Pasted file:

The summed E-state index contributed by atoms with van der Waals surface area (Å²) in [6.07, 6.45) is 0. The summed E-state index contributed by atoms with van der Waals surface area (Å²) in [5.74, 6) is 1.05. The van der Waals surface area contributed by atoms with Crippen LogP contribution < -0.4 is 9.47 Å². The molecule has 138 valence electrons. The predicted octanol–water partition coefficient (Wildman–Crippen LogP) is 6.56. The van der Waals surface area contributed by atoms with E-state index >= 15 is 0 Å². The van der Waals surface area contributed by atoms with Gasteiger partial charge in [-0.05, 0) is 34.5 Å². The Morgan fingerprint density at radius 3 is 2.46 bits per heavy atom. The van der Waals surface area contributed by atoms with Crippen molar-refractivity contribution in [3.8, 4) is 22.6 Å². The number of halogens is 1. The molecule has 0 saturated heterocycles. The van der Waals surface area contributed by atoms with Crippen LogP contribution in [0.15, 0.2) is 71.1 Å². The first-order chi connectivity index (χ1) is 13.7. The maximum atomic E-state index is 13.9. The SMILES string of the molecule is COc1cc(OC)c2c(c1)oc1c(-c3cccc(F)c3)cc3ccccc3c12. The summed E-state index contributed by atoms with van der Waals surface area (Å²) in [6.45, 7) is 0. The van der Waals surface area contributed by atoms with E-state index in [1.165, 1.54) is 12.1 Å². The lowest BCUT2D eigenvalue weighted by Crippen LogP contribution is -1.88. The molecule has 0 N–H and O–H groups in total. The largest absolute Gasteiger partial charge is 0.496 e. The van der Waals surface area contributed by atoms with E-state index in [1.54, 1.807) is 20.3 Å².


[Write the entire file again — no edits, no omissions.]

The summed E-state index contributed by atoms with van der Waals surface area (Å²) in [6.07, 6.45) is 0. The summed E-state index contributed by atoms with van der Waals surface area (Å²) in [5.74, 6) is 1.05. The van der Waals surface area contributed by atoms with Crippen LogP contribution < -0.4 is 9.47 Å². The molecule has 138 valence electrons. The predicted octanol–water partition coefficient (Wildman–Crippen LogP) is 6.56. The van der Waals surface area contributed by atoms with E-state index >= 15 is 0 Å². The van der Waals surface area contributed by atoms with Gasteiger partial charge in [-0.05, 0) is 34.5 Å². The Morgan fingerprint density at radius 3 is 2.46 bits per heavy atom. The van der Waals surface area contributed by atoms with Crippen molar-refractivity contribution in [3.8, 4) is 22.6 Å². The number of halogens is 1. The molecule has 0 saturated heterocycles. The van der Waals surface area contributed by atoms with Crippen LogP contribution in [0.15, 0.2) is 71.1 Å². The first-order chi connectivity index (χ1) is 13.7. The maximum atomic E-state index is 13.9. The SMILES string of the molecule is COc1cc(OC)c2c(c1)oc1c(-c3cccc(F)c3)cc3ccccc3c12. The summed E-state index contributed by atoms with van der Waals surface area (Å²) in [6.45, 7) is 0. The van der Waals surface area contributed by atoms with E-state index in [1.165, 1.54) is 12.1 Å². The lowest BCUT2D eigenvalue weighted by Crippen LogP contribution is -1.88. The molecule has 0 N–H and O–H groups in total. The largest absolute Gasteiger partial charge is 0.496 e. The van der Waals surface area contributed by atoms with E-state index in [1.54, 1.807) is 20.3 Å².